I arrived via Mark Evanier’s Blog out of idle curiosity and got sucked into a great read… It’s a personal timewarp to an era of coming of age in which I was mostly ignorant of all this going on the industry/creative side, for the most part. I’m somewhat even more out of touch with that milieu, the comic book store and industry, these days. It seems like video games have supplanted comics as the heralds of youthful corruption. I fondly recall finding an issue of Taboo at a Waco, Texas comic retailer, I’ve forgotten the place’s name, and marvelling at what an edgy comic was doing in the middle of such a conservative town, perhaps I’m showing my naivette then and now. Not much more to say than I appreciate this, as my eyes are currently bleeding out. Thanks.

    27. Charles Hatfield

      Great historical excavation, Steve, very much appreciated.

      I recall writing a long, in hindsight probably a very tedious, letter to DC protesting the proposed in-house ratings system. I received a form reply on DC letterhead from…damn, I’ll have to go dig that up and find out. Dick Giordano’s passing brought a lot of this up for me.

      I was in full-on DC fan mode at that time, and reading SWAMP THING regularly. I was also boycotting Marvel at the time, due to the Kirby art controversy (this only a year or two after getting back into buying comics, c. 1985). I thought DC was the cat’s meow back then. So I probably went on and on in my letter just to show my fan pedigree and to explain to DC why they shouldn’t shoot themselves in the foot, etc.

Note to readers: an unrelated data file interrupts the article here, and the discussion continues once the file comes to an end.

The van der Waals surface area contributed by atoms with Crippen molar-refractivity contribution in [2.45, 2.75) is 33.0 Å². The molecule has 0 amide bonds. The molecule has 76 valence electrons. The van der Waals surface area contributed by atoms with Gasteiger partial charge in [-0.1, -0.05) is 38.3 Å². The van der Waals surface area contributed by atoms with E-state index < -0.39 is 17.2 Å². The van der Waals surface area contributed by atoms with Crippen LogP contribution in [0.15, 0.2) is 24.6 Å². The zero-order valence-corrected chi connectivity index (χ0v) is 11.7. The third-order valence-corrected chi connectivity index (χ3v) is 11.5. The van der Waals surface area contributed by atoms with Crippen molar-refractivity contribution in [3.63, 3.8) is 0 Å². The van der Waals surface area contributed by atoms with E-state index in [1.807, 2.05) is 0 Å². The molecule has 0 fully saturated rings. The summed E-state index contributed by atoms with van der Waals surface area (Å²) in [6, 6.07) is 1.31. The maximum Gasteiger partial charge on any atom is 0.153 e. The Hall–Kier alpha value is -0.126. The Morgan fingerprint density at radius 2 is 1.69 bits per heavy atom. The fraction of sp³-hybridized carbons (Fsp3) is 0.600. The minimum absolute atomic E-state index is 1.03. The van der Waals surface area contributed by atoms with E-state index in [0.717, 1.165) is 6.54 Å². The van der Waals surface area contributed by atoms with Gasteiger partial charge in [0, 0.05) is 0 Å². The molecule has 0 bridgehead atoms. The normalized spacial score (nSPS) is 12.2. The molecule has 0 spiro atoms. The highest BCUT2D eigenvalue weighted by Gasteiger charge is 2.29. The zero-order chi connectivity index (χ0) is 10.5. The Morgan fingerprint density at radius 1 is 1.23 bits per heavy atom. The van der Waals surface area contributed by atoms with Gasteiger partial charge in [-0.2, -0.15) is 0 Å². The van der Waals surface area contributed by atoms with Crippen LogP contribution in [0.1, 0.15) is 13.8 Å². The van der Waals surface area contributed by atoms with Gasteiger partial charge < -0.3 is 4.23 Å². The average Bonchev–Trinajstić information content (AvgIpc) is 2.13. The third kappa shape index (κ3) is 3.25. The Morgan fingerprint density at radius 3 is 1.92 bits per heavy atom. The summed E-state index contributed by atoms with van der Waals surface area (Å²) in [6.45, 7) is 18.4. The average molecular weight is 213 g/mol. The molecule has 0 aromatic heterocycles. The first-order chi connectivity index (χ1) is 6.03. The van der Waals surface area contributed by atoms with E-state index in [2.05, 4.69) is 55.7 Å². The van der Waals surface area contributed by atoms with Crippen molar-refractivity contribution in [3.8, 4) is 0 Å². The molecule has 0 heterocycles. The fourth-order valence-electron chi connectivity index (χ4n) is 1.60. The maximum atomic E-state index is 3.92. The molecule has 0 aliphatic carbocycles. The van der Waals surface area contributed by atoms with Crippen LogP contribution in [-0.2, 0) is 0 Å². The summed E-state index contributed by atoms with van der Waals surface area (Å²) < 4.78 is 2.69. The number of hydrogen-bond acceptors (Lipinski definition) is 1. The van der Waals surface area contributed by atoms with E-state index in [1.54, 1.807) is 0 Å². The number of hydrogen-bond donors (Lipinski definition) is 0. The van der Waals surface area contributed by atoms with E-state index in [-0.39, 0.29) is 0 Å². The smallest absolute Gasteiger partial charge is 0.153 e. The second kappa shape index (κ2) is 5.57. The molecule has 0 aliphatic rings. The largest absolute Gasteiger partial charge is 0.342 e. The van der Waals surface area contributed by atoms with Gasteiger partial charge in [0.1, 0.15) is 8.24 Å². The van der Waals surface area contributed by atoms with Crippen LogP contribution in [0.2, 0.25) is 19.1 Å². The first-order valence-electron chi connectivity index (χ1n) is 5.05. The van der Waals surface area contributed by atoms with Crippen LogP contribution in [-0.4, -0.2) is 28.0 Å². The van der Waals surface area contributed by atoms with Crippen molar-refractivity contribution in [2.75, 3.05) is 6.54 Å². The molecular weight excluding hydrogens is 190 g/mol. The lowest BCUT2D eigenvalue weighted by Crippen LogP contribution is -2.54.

I’ve long thought that the shift to “New Format,” and then the Vertigo line, were essentially alternate ways of having labeling at DC, that is, ways of laying that controversy to rest. The idea was to do it in a positive way, by creating some line identity, cachet, and sexiness around a “new format” and new imprint. I’m glad to see your informed insider take on these issues.

      I would love to see a smart scholarly book on Vertigo, its origins and impact, including frank consideration of all the issues you have raised in this essay series. I say this even though I doubt I’ve read more than ten percent of the Vertigo stuff, perhaps not even that, since the late nineties. It would be great to see Vertigo’s looming 20th anniversary used to bring out a book in which Vertigo was really a pretext for studying issues of creator’s rights, changes in the mainstream, etc. (This hypothetical publication, of course, could not be an “authorized” one!)

      Anyway, great series of articles, thoughtful and important. I’d love to discuss and debate this stuff with you at length.

    28. Nerve Jessen


      I really like this series. I remember this time vividly, even though I only a comc reader, but it left a lasting impression on me.

      One minor thing: You refer to the ‘Prestige Format’ debuting with Ronin. Ronin, although it had nice paper and color, was still a stapled comic book. If I recall correctly, Dark Knight Returns was actually the first ‘Prestige Format’ book for DC,as it was squarebound.

    29. Nerve Jessen

      By the way, as someone who purchased it when it was being published, thanks for the links to your Taboo related pages. I will certainly read them.